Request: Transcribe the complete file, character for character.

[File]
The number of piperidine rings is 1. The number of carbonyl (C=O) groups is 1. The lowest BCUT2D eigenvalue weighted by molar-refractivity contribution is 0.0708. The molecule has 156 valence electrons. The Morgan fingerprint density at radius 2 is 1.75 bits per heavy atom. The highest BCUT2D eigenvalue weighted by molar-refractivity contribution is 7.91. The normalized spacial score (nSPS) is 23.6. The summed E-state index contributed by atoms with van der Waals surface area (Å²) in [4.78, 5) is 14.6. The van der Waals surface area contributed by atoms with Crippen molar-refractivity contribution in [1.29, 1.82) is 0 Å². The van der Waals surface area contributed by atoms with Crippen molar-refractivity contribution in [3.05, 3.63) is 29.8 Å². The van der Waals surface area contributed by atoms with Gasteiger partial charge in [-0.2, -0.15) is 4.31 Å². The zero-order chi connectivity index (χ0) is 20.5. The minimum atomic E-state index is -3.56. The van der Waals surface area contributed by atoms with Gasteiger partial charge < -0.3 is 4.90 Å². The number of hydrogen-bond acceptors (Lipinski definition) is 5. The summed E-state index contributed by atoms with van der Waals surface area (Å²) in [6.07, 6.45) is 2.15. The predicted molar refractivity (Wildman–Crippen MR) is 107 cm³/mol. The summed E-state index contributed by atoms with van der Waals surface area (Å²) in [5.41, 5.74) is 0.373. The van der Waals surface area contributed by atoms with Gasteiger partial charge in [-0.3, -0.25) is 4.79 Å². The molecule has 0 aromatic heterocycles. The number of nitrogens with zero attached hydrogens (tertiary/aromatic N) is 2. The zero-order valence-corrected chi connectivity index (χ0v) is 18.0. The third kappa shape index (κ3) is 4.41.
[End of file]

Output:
The number of piperidine rings is 1. The number of carbonyl (C=O) groups is 1. The lowest BCUT2D eigenvalue weighted by molar-refractivity contribution is 0.0708. The molecule has 156 valence electrons. The Morgan fingerprint density at radius 2 is 1.75 bits per heavy atom. The highest BCUT2D eigenvalue weighted by molar-refractivity contribution is 7.91. The normalized spacial score (nSPS) is 23.6. The summed E-state index contributed by atoms with van der Waals surface area (Å²) in [4.78, 5) is 14.6. The van der Waals surface area contributed by atoms with Crippen molar-refractivity contribution in [1.29, 1.82) is 0 Å². The van der Waals surface area contributed by atoms with Crippen molar-refractivity contribution in [3.05, 3.63) is 29.8 Å². The van der Waals surface area contributed by atoms with Gasteiger partial charge in [-0.2, -0.15) is 4.31 Å². The zero-order chi connectivity index (χ0) is 20.5. The minimum atomic E-state index is -3.56. The van der Waals surface area contributed by atoms with Gasteiger partial charge < -0.3 is 4.90 Å². The number of hydrogen-bond acceptors (Lipinski definition) is 5. The summed E-state index contributed by atoms with van der Waals surface area (Å²) in [6.07, 6.45) is 2.15. The predicted molar refractivity (Wildman–Crippen MR) is 107 cm³/mol. The summed E-state index contributed by atoms with van der Waals surface area (Å²) in [5.41, 5.74) is 0.373. The van der Waals surface area contributed by atoms with Gasteiger partial charge in [-0.3, -0.25) is 4.79 Å². The molecule has 0 aromatic heterocycles. The number of nitrogens with zero attached hydrogens (tertiary/aromatic N) is 2. The zero-order valence-corrected chi connectivity index (χ0v) is 18.0. The third kappa shape index (κ3) is 4.41.